“Entering sensitive information such as your credit card numbers on websites that are not encrypted is dangerous. When you enter your personal details online, be sure the site is secured. How? Browsers such as Firefox and Chrome have an icon of a lock next to the URL in order to let you know that a website is secure. Also, make sure that the URL has “https’ and not just “http’.” -Ashley Boyd, Ashley Boyd the Director of Advocacy for Mozilla. Mozilla.

You’re Impatient

“Many people aren’t concerned about entering additional details to prove their identity. They would like to access their accounts efficiently and in the fastest way possible. However, this can lead to the risk of being more vulnerable. The usual method to gain access to the online user account involves through a user name and password. In the event that an attacker gets access to your password, they can gain the ability to access your accounts. Setting up MFA (multi-factor authentication) on crucial accounts like email or online banking can help to limit the risk as the attacker requires a second piece of information to gain access to your accounts. Not all MFA’s are to be the same. One common option is to receive a verification code by SMS text (SMS). This isn’t the most secure way to utilize MFA as an attacker could port your phone and obtain the verification pin that allows access to your account (as previously mentioned). Better to install an authentication app like Google Authenticator which allows you to input a pin directly within your application.” –Will Mendez director of Friedman CyZen LLC , cybersecurity consulting firm

You don’t pay attention to account alerts

“Many users do not pay enough attention to notifications they receive regarding account changes, specifically password changes. This could be a sign an attempt by someone to gain access to your account by changing your password. If you are alerted and you don’t recall requesting an account reset, contact your provider immediately.” –Will Mendez director of Friedman CyZen LLC , an organization that provides cybersecurity-related consulting services.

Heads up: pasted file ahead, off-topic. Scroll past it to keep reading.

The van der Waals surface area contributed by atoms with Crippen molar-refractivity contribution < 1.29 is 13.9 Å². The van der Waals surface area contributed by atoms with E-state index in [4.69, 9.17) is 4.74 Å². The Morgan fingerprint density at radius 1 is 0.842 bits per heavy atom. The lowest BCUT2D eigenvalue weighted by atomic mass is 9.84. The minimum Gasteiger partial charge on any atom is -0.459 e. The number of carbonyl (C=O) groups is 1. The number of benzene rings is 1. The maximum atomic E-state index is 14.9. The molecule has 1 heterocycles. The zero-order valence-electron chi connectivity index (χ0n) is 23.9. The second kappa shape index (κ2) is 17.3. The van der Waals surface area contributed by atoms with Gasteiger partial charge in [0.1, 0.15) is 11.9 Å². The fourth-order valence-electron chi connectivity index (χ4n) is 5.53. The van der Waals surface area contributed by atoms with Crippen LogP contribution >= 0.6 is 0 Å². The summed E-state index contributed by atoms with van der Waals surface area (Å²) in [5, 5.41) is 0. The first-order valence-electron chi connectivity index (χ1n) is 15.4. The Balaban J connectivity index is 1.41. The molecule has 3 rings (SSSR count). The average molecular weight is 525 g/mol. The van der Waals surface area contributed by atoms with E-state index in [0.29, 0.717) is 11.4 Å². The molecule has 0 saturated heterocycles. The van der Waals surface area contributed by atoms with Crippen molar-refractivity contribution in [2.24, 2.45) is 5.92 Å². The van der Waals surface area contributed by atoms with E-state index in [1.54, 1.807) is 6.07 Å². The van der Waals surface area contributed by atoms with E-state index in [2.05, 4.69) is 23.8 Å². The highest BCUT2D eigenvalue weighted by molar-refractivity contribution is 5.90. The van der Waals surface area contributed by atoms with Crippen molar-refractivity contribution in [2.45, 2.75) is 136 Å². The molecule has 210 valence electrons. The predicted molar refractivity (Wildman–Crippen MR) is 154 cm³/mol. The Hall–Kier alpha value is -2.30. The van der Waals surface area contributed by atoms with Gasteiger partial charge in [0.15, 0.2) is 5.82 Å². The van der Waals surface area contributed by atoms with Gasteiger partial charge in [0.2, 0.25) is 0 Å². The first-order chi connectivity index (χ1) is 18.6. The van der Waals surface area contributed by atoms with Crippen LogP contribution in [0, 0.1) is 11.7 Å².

You’re banking through Wi-Fi Public

“A frequent mistake we observe consumers making that put the risk of getting hacked is connecting to Wi-Fi hotspots that are not secure. While it’s practical to use Wi-Fi on the go however, it’s very easy for hackers to intercept data sent to the internet via an unsecure network. There are cybercriminals who create fake WiFi hotspots in public places in order to steal personal information from users who connect. Avoid connecting to Wi Fi networks that aren’t secured by passwords, and do not connect to websites that require banking information or other security while connected to a public Wi-Fi network.” –Brian Anderson Security expert working at Kaspersky Lab North America.

There’s no password on Your Mobile

“Sure everyone is aware that it’s more than good sense. It’s the responsible, smart choice to make, but most people don’t set a password or passcode on their phones. An earlier survey conducted by Pew Research found that 28 percent of smartphone owners claim they don’t have screens locks or any other security feature for accessing their phones. Even when you (mistakenly) think that you are not in danger keep in mind that your smartphone has a wealth of information on every aspect of your life, from your bank accounts to your shopping lists. If you don’t have a password or passcode the phone is a flimsy book that’s ready to be stolen.” –Andrew Newman.

You Never Back Your Stuff Up

“Getting hackers is quite possible and you should always create backups of important data! Try to do it at least once per week and if you can, more frequently.”  Daniel Dolev , Berthold Badler Chair in Computer Science at the Hebrew University of Jerusalem and is a part of the Scientific Council of the European Research Council

You give away too many Tips on Social Media

“Posting sensitive information on social media profiles like your birth date or your pet’s name, names of your family members–all of these can be made available to your.” –Jason Hart as CTO and VP of Data Protection at Gemalto. .